Nagorski also reminds us of the ugly fact that the West seemed to lose interest in the punishment of Nazi war criminals during the Cold War. At that time, some former Nazis in West Germany were regarded as useful collaborators in the struggle against our new adversaries behind the Iron Curtain — precisely because they had proved to be such ruthless enemies of the Soviet Union during World War II. Thus did the Advisory Board of Clemency, headed by Cold War power broker John J. McCloy, commute the death sentences and reduce the prison terms of various Nazi war criminals, an act that Nuremberg prosecutor Telford Taylor condemned as “the embodiment of political expediency.”
As many as 10,000 participants in Nazi war crimes may have been welcomed to the United States under a law that was meant to shelter the victims of Nazi aggression and persecution. Only the efforts of a few freelance Nazi hunters such as Serge and Beate Klarsfeld, who delivered SS officer Klaus Barbie to a French courtroom in 1987, and a few prosecutors who acted on the available evidence have continued to remind the world of the war criminals who live among us.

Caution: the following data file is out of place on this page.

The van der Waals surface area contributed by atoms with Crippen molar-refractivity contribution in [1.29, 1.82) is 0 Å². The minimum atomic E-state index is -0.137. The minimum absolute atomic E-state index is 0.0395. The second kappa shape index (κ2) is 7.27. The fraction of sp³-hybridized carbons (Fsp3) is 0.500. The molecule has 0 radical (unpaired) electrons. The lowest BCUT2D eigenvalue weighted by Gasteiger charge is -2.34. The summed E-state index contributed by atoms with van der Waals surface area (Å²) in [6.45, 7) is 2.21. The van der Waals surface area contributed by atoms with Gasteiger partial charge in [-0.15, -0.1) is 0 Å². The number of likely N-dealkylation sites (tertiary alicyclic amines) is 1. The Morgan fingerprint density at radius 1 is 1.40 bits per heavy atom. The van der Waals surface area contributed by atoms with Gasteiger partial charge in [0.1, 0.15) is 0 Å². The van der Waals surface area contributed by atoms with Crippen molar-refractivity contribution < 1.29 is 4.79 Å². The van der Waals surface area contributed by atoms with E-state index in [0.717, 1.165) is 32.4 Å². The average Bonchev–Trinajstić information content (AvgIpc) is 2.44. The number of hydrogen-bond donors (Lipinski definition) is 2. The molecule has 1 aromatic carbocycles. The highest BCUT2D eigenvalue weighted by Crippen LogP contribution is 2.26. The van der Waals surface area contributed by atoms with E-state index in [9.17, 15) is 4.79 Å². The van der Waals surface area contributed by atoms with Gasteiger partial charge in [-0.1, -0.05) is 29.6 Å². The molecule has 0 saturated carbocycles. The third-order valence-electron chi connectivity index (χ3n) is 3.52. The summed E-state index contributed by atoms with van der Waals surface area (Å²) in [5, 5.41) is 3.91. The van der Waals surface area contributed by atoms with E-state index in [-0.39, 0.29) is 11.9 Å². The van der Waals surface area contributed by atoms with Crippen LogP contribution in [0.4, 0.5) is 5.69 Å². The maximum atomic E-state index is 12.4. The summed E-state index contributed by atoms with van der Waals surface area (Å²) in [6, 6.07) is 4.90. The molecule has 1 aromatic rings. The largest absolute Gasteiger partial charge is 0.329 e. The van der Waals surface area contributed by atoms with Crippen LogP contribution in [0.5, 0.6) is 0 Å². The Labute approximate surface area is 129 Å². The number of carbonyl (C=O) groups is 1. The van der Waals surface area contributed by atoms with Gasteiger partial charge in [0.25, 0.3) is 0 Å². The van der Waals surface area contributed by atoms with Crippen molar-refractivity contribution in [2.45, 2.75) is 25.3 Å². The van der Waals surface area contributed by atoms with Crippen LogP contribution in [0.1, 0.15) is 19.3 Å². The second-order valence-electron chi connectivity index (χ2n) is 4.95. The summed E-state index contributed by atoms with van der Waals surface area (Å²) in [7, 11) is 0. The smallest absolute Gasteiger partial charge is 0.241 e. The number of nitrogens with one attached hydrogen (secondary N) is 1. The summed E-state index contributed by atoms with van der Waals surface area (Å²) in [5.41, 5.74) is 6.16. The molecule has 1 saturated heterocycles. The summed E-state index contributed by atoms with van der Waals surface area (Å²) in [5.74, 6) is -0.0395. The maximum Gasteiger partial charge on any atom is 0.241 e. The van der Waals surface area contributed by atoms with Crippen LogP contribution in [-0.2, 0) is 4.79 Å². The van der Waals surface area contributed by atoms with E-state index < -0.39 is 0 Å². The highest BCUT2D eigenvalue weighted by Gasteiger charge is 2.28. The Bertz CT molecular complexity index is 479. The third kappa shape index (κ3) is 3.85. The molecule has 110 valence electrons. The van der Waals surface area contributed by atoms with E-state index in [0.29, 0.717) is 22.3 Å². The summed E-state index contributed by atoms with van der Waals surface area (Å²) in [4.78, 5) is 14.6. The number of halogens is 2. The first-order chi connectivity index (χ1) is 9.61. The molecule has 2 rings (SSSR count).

Nagorski acknowledges the sharp debate over the diminishing returns of Nazi hunting at a time when the last of the perpetrators are far more likely to die of old age than at the end of a rope. Still, he sees a transcendent and enduring purpose to all these exertions. “Genocide” — a term coined in 1933 by the Polish-Jewish lawyer Raphael Lemkin and first used in court by Ferencz in a trial of Nazi war criminals — is now an established principle of international law. Remarkably, it was Ferencz who delivered the closing argument in the first trial of the International Criminal Court in 2011, when a Congolese rebel leader was convicted of recruiting child soldiers. And a line from his closing argument in the Einsatzgruppen trial was quoted in the proceedings of U.N. tribunals on war crimes in Yugoslavia and Rwanda: “If these men be immune, then law has lost its meaning, and man must live in fear.”
Exactly here is the raison d’etre for Nagorski’s deep and sweeping account of a relentless search for justice that began in 1945 and is only now coming to an end.
By Andrew Nagorski
Simon & Schuster. 
393 pp. $30
Jonathan Kirsch, book editor of the Jewish Journal, is the author of, most recently, “The Short, Strange Life of Herschel Grynszpan: A Boy Avenger, a Nazi Diplomat and a Murder in Paris.”